Germany to remove Huawei and ZTE from 5G networks by 2029 over security concerns

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Germany has announced plans to phase out components from Chinese telecom giants Huawei and ZTE from its 5G networks by 2029 due to national security concerns. 

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This strategic move aims to mitigate security risks and reduce dependency on these firms for critical infrastructure.

Core components to be replaced by 2026


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By the end of 2026, Germany will eliminate the use of Huawei and ZTE parts in its core 5G mobile networks, according to the interior ministry.

Core networks, which handle sensitive data and essential communication functions, are considered the “central nervous systems” of the nation’s business and communication infrastructure.

“We are protecting the central nervous systems of Germany as a business location—and we are protecting the communication of citizens, companies, and the state,” stated the interior ministry.

This initiative is part of a broader strategy to enhance national security and ensure the integrity of critical infrastructure.

Full replacement of access and transmission infrastructure by 2029


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Beyond the core network, the German government has mandated that 5G access and transmission infrastructure systems from Huawei and ZTE must be replaced by the end of 2029.

This timeline allows for a gradual transition, ensuring the network’s functionality and service quality are maintained during the replacement process.

The ministry emphasized the importance of this measure, stating, “We must reduce security risks and, unlike in the past, avoid one-sided dependencies.” The goal is to diversify the supply chain and minimize potential vulnerabilities in the nation’s critical infrastructure.

Critical infrastructure and economic ties


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Germany’s 5G networks are deemed part of the country’s “critical infrastructure,” essential for sectors such as health, transport, and energy. Ensuring the security and reliability of these networks is a top priority for the government.

Germany and China, the world’s second and third largest economies, have long maintained close economic ties. However, recent geopolitical developments, including the war in Ukraine and the subsequent energy crisis, have prompted Berlin to reassess and reduce its economic dependency on China.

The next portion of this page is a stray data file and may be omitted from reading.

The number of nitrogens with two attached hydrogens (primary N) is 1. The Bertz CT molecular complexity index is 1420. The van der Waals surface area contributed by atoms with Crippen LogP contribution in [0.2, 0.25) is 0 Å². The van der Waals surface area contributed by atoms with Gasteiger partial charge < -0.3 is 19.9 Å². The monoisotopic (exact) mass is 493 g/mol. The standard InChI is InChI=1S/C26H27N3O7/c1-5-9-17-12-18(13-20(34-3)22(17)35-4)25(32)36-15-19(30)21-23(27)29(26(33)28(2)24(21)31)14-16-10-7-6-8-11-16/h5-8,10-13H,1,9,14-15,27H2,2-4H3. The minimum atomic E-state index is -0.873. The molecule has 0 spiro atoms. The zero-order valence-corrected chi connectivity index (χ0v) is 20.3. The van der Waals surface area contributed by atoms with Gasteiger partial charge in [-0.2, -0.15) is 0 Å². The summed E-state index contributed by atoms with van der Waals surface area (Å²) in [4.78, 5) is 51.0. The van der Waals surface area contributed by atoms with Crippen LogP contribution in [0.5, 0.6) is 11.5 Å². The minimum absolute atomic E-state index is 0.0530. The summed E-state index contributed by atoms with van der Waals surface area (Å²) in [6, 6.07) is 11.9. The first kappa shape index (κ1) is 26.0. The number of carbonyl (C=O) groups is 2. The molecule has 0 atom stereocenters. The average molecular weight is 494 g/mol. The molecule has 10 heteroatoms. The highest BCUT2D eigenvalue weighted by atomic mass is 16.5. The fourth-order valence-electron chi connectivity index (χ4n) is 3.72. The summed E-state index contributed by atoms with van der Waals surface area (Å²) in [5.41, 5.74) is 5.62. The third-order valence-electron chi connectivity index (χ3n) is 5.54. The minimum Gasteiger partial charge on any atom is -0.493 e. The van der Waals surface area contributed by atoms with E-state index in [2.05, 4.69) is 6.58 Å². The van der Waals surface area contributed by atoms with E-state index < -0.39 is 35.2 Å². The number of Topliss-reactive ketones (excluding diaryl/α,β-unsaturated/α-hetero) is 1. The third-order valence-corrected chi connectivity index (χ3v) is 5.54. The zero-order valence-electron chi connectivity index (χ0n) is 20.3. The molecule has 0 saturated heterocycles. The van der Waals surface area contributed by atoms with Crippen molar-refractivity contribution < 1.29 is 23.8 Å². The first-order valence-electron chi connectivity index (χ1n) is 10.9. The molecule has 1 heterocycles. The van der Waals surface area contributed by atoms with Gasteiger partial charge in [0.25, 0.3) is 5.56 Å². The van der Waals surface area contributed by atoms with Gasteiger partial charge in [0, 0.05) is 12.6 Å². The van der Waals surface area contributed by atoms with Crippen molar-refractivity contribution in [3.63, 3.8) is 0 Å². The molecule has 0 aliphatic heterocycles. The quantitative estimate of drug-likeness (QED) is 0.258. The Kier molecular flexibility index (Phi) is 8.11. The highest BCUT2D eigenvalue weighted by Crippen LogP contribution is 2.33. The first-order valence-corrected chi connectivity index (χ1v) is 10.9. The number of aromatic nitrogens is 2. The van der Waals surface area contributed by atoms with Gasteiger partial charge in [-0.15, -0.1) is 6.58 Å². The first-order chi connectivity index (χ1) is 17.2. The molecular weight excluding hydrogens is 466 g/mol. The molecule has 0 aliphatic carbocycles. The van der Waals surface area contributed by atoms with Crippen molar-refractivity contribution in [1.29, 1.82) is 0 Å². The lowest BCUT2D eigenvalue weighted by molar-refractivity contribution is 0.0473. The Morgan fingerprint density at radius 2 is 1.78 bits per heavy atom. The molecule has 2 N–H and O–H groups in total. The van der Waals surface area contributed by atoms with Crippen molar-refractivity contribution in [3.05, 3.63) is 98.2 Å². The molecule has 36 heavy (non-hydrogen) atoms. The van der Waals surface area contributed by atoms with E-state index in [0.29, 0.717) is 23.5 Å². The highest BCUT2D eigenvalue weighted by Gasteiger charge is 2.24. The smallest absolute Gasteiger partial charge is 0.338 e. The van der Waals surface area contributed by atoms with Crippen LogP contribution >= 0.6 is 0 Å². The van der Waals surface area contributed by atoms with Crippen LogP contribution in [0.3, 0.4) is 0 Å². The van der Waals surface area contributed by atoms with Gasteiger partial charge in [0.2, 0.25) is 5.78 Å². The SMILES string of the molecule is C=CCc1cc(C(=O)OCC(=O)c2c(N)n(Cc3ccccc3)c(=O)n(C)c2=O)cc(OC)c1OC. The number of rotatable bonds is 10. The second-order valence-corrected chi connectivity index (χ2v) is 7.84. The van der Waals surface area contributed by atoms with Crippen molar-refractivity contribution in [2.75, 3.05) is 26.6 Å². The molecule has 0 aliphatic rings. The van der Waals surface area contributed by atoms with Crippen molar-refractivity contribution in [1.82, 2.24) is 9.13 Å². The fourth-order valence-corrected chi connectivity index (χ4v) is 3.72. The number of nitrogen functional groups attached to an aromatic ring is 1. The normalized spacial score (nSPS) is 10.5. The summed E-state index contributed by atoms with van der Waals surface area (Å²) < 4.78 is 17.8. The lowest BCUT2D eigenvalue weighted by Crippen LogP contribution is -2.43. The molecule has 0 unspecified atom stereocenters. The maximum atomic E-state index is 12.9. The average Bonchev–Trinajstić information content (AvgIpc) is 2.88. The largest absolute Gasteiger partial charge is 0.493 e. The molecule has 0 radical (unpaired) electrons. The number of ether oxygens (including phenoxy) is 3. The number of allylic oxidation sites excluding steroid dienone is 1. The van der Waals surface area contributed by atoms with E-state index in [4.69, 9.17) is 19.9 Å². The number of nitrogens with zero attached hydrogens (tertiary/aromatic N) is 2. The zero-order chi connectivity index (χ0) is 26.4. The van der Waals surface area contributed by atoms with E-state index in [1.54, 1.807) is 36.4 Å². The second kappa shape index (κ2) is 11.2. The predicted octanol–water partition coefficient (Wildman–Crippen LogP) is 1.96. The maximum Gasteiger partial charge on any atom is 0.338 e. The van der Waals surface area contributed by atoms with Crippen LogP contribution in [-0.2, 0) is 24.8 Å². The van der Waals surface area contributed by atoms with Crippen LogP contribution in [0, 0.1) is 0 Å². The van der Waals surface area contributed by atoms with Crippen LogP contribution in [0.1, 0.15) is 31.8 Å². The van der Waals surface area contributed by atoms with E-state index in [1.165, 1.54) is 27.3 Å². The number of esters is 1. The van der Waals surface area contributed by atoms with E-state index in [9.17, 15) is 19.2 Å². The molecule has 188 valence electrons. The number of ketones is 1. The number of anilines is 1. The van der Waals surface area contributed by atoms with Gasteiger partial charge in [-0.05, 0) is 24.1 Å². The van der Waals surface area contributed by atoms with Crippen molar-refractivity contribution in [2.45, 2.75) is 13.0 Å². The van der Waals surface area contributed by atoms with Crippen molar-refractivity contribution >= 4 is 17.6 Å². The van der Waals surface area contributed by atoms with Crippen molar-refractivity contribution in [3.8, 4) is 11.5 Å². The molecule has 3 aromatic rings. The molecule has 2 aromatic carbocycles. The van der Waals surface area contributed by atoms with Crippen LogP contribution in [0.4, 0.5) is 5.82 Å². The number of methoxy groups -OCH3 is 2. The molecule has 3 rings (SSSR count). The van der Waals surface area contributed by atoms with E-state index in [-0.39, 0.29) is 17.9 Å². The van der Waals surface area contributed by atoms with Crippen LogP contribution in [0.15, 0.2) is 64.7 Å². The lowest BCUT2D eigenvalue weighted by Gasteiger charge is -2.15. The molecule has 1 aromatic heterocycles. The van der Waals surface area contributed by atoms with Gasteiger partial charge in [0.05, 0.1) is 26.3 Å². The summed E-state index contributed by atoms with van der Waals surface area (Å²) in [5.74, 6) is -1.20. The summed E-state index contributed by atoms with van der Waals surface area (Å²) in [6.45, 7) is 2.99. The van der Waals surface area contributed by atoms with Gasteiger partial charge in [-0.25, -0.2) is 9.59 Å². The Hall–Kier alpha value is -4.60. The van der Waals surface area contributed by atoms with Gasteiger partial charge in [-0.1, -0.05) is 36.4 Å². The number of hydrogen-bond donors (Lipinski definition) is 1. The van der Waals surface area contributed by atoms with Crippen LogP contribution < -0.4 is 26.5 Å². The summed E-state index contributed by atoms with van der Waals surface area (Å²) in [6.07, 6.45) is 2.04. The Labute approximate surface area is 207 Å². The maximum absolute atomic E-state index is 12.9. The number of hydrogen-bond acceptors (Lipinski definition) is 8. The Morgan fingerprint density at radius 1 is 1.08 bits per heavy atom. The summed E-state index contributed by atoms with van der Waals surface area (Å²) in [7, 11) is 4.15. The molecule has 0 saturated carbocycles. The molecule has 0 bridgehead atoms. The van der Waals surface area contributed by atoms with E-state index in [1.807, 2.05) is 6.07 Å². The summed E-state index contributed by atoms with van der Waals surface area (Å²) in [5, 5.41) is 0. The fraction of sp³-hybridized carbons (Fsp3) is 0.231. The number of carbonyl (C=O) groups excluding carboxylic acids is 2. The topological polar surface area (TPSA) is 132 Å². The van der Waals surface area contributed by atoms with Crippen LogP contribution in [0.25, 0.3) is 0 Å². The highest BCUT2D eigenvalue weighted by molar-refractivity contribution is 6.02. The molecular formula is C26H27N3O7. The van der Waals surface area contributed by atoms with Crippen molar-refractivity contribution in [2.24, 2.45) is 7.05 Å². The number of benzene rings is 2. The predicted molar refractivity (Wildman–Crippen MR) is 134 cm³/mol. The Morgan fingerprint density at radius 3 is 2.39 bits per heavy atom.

The risks associated with over-reliance on a single country for essential resources and technologies have become more apparent.

Broader implications and future outlook


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Germany’s decision reflects a growing trend among Western countries to scrutinize and limit the involvement of Chinese technology firms in critical infrastructure projects.

Concerns over potential espionage and the integrity of communications networks have led to increased regulatory actions and the search for alternative suppliers.

While this move may strain economic relations between China and Germany, it aligns with Berlin’s broader strategy to diversify its economic partnerships and enhance national security. By reducing dependency on Huawei and ZTE, Germany aims to build a more resilient and secure technological infrastructure.

The transition away from Chinese components in 5G networks will require significant investments and coordination with telecom operators.

However, the German government believes that the long-term benefits of enhanced security and reduced dependency outweigh the short-term challenges.

As Germany progresses with this phase-out plan, other countries may follow suit, further shaping the global landscape of telecommunications and critical infrastructure.

The balance between economic ties and national security considerations will continue to influence policy decisions in the coming years.


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